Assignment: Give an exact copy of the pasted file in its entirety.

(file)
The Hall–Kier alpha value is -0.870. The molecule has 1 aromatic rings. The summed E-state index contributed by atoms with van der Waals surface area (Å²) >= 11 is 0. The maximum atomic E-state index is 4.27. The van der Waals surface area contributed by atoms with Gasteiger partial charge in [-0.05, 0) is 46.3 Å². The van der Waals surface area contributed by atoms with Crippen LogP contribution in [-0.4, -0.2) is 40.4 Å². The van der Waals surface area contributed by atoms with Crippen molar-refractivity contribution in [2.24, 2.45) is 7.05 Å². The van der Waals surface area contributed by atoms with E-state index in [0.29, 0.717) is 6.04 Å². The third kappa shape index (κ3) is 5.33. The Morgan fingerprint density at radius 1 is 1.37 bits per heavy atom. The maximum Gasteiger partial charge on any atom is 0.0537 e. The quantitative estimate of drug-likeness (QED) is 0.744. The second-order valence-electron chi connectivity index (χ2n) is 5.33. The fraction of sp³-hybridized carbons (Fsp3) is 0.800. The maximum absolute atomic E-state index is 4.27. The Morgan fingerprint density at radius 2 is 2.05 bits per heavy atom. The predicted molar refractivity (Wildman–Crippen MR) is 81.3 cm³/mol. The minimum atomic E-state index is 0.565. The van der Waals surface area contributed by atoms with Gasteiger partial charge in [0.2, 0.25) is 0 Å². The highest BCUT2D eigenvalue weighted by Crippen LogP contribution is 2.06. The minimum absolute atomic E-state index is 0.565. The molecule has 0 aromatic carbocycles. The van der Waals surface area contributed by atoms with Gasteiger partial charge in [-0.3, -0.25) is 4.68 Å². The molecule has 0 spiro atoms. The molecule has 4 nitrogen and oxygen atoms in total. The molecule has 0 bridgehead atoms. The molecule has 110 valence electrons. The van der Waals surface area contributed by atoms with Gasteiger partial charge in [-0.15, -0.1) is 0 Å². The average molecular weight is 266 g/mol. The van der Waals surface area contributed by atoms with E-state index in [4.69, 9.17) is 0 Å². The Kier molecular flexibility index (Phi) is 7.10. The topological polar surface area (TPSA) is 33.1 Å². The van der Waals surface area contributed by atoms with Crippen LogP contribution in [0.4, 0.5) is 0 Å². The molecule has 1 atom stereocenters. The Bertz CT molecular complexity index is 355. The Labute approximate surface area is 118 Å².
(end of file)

The Hall–Kier alpha value is -0.870. The molecule has 1 aromatic rings. The summed E-state index contributed by atoms with van der Waals surface area (Å²) >= 11 is 0. The maximum atomic E-state index is 4.27. The van der Waals surface area contributed by atoms with Gasteiger partial charge in [-0.05, 0) is 46.3 Å². The van der Waals surface area contributed by atoms with Crippen LogP contribution in [-0.4, -0.2) is 40.4 Å². The van der Waals surface area contributed by atoms with Crippen molar-refractivity contribution in [2.24, 2.45) is 7.05 Å². The van der Waals surface area contributed by atoms with E-state index in [0.29, 0.717) is 6.04 Å². The third kappa shape index (κ3) is 5.33. The Morgan fingerprint density at radius 1 is 1.37 bits per heavy atom. The maximum Gasteiger partial charge on any atom is 0.0537 e. The quantitative estimate of drug-likeness (QED) is 0.744. The second-order valence-electron chi connectivity index (χ2n) is 5.33. The fraction of sp³-hybridized carbons (Fsp3) is 0.800. The maximum absolute atomic E-state index is 4.27. The Morgan fingerprint density at radius 2 is 2.05 bits per heavy atom. The predicted molar refractivity (Wildman–Crippen MR) is 81.3 cm³/mol. The minimum atomic E-state index is 0.565. The van der Waals surface area contributed by atoms with Gasteiger partial charge in [0.2, 0.25) is 0 Å². The highest BCUT2D eigenvalue weighted by Crippen LogP contribution is 2.06. The minimum absolute atomic E-state index is 0.565. The molecule has 0 aromatic carbocycles. The van der Waals surface area contributed by atoms with Gasteiger partial charge in [-0.3, -0.25) is 4.68 Å². The molecule has 0 spiro atoms. The molecule has 4 nitrogen and oxygen atoms in total. The molecule has 0 bridgehead atoms. The molecule has 110 valence electrons. The van der Waals surface area contributed by atoms with Gasteiger partial charge in [-0.15, -0.1) is 0 Å². The average molecular weight is 266 g/mol. The van der Waals surface area contributed by atoms with E-state index in [4.69, 9.17) is 0 Å². The Kier molecular flexibility index (Phi) is 7.10. The topological polar surface area (TPSA) is 33.1 Å². The van der Waals surface area contributed by atoms with Crippen LogP contribution in [0.4, 0.5) is 0 Å². The molecule has 1 atom stereocenters. The Bertz CT molecular complexity index is 355. The Labute approximate surface area is 118 Å².